Thursday, June 26, 2008

High gas prices and a return to local parishes

Several folks pointed me to this article on how high gas prices are affecting suburban life. Here are some snippets:
But life on the distant fringes of suburbia is beginning to feel untenable. Boyle and his wife must drive nearly an hour to their jobs in the high-tech corridor of southern Denver. With gasoline at more than $4 a gallon, Boyle recently paid $121 to fill his pickup truck with diesel. The price of propane to heat their spacious house has more than doubled in recent years.

Though Boyle finds city life unappealing, it's now up for reconsideration.

"Living closer in, in a smaller space, where you don't have that commute," he said. "It's definitely something we talk about. Before it was, 'We spend too much time driving.' Now, it's, 'We spend too much time and money driving."'

...In 2003, the average suburban household spent $1,422 a year on gasoline, according to the Bureau of Labor Statistics. By April of this year - when gas prices were about $3.60 a gallon - the same household was buying gas at a rate of $3,196 a year, more than doubling consumption in dollar terms in less than five years.

In March, Americans drove 11 billion fewer miles on public roads than in the same month the previous year, a 4.3 percent decrease. It was the sharpest one-month drop since the Federal Highway Administration began keeping records in 1942.

Suburbia was designed around commuter culture. That's how the geographic land-use patterns are generally laid out; neighborhoods presuppose that residents are going to drive, not walk. And commuter culture fragments us across various communities, where we live in one suburb and work in another and go to church in a third. Most commuting is not from suburb to city; it's from suburb to suburb. Suburbia was built in part on the premise of cheap oil, and most of us in suburbia are commuters by default. But high gas prices are challenging that commuter lifestyle.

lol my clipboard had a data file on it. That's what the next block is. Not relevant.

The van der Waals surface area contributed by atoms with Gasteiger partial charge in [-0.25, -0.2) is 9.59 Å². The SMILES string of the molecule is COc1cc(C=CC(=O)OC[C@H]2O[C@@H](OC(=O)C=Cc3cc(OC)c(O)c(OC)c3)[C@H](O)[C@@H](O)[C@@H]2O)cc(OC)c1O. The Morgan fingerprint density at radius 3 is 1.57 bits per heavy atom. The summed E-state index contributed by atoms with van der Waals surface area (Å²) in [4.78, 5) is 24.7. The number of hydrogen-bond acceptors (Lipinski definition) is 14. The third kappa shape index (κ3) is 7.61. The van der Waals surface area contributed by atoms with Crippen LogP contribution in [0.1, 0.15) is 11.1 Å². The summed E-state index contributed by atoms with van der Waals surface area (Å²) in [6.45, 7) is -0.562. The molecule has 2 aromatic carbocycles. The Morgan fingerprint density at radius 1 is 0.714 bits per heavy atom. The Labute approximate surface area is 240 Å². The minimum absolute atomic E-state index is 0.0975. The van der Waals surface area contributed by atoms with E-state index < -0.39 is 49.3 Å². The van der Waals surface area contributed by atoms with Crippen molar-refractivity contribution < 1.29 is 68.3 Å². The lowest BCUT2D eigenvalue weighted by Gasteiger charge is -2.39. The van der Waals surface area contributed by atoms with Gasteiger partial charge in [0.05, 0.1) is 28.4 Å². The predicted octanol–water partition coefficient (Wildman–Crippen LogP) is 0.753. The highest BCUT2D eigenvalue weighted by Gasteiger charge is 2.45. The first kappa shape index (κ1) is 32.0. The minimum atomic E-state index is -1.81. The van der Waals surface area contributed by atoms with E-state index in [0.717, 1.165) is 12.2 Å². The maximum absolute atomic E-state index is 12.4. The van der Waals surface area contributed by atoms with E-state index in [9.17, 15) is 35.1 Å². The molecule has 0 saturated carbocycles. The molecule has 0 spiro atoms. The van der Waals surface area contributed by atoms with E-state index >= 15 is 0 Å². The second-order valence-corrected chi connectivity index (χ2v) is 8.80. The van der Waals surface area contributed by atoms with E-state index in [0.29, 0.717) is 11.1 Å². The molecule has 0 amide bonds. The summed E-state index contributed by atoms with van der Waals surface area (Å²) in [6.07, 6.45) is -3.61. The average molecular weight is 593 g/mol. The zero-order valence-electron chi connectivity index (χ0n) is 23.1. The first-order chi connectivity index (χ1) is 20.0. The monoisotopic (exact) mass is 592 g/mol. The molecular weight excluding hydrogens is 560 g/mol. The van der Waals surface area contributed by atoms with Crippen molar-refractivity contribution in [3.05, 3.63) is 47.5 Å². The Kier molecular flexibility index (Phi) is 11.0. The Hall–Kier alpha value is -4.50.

I'm hopeful that all of this is going to push suburbanites toward a new localism. For Christians, it's a recovery of the parish concept, where we live, work, shop and worship all in the same community instead of driving all over the place. Many folks are finding that driving an hour or more to work is ultimately unsustainable. It eats up too much time, it costs too much gas money, it's bad for the environment.

So not only are people driving less this summer, I think we're also seeing people make larger lifestyle choices. Some, like this article mentions, are relocating to walkable urban communities. Some are moving closer to where they work, whether that's in urban, suburban or exurban areas. Others are finding work closer to home, or are telecommuting from home. As I mention in the commuting chapter of my book, no matter where we live, we can all do our best to reel our lives back in and focus more on our local neighborhoods. Instead of driving twenty or thirty miles to stuff, we can try to live our lives within a ten mile radius, or five miles, or whatever makes sense for our context. I pretty much live the majority of my life within a five-to-seven mile grid, though a few things take me out of that region. For the most part, I stay in my parish and invest my energy and commitments there.

Update: I just came across an article, Will soaring gas prices bring the death of suburbs? that links to a whole slew of other related articles. It summarizes:
What the commentators said
Americans got away with treating “smart growth” as an academic exercise for years, said the Hartford Courant in an editorial. No more. “The prospect of gas going to $5 a gallon and beyond" should force everybody, especially state and local governments, to say no to the sprawl that makes commuters waste fuel getting to work. It's time to “embrace a smart growth policy that encourages workers and companies to move to sites in town centers or on transit lines.”

The market will drive people out of suburbs if nothing else does, said Michael Corkery, Sui-Lee Wee and Nick Timiraos in The Wall Street Journal. Home prices have finally fallen enough to make them affordable again, but $4-a-gallon gas adds hundreds of dollars a year to commuting costs for people in far-flung suburbs. And if gas prices stay this high for a long time, property in some outlying areas will become, in the words of Deutsche Bank analyst Nishu Sood, “effectively worthless.”

The coming death of the suburb is shocking news for baby boomers, said Will Bunch in The Philadelphia Inquirer’s Attywood blog. “We grew up taught to think that suburbs were like a part of human evolution. I never thought the American Suburb would be the one to go first.”